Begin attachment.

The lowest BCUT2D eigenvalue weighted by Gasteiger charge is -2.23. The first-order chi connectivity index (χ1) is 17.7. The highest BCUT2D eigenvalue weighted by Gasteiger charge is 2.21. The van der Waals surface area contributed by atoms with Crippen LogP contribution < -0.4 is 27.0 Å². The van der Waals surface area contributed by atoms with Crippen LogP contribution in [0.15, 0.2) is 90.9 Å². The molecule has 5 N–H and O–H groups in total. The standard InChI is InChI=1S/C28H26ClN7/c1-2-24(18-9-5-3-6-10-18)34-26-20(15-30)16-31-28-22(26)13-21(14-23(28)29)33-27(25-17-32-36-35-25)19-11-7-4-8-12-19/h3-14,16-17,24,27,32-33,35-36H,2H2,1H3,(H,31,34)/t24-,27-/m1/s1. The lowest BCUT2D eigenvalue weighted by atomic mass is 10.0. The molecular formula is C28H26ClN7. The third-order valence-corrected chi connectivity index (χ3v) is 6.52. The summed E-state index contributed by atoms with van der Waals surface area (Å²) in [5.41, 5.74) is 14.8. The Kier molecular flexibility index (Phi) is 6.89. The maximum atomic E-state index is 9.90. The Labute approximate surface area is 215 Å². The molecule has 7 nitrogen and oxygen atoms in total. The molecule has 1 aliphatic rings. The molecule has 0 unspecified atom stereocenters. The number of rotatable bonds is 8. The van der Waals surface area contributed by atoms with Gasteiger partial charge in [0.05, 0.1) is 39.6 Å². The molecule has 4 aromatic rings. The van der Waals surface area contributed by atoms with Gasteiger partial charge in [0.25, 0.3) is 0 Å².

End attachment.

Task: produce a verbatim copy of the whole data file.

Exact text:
The lowest BCUT2D eigenvalue weighted by Gasteiger charge is -2.23. The first-order chi connectivity index (χ1) is 17.7. The highest BCUT2D eigenvalue weighted by Gasteiger charge is 2.21. The van der Waals surface area contributed by atoms with Crippen LogP contribution < -0.4 is 27.0 Å². The van der Waals surface area contributed by atoms with Crippen LogP contribution in [0.15, 0.2) is 90.9 Å². The molecule has 5 N–H and O–H groups in total. The standard InChI is InChI=1S/C28H26ClN7/c1-2-24(18-9-5-3-6-10-18)34-26-20(15-30)16-31-28-22(26)13-21(14-23(28)29)33-27(25-17-32-36-35-25)19-11-7-4-8-12-19/h3-14,16-17,24,27,32-33,35-36H,2H2,1H3,(H,31,34)/t24-,27-/m1/s1. The lowest BCUT2D eigenvalue weighted by atomic mass is 10.0. The molecular formula is C28H26ClN7. The third-order valence-corrected chi connectivity index (χ3v) is 6.52. The summed E-state index contributed by atoms with van der Waals surface area (Å²) in [5.41, 5.74) is 14.8. The Kier molecular flexibility index (Phi) is 6.89. The maximum atomic E-state index is 9.90. The Labute approximate surface area is 215 Å². The molecule has 7 nitrogen and oxygen atoms in total. The molecule has 1 aliphatic rings. The molecule has 0 unspecified atom stereocenters. The number of rotatable bonds is 8. The van der Waals surface area contributed by atoms with Gasteiger partial charge in [0.05, 0.1) is 39.6 Å². The molecule has 4 aromatic rings. The van der Waals surface area contributed by atoms with Gasteiger partial charge in [0.25, 0.3) is 0 Å².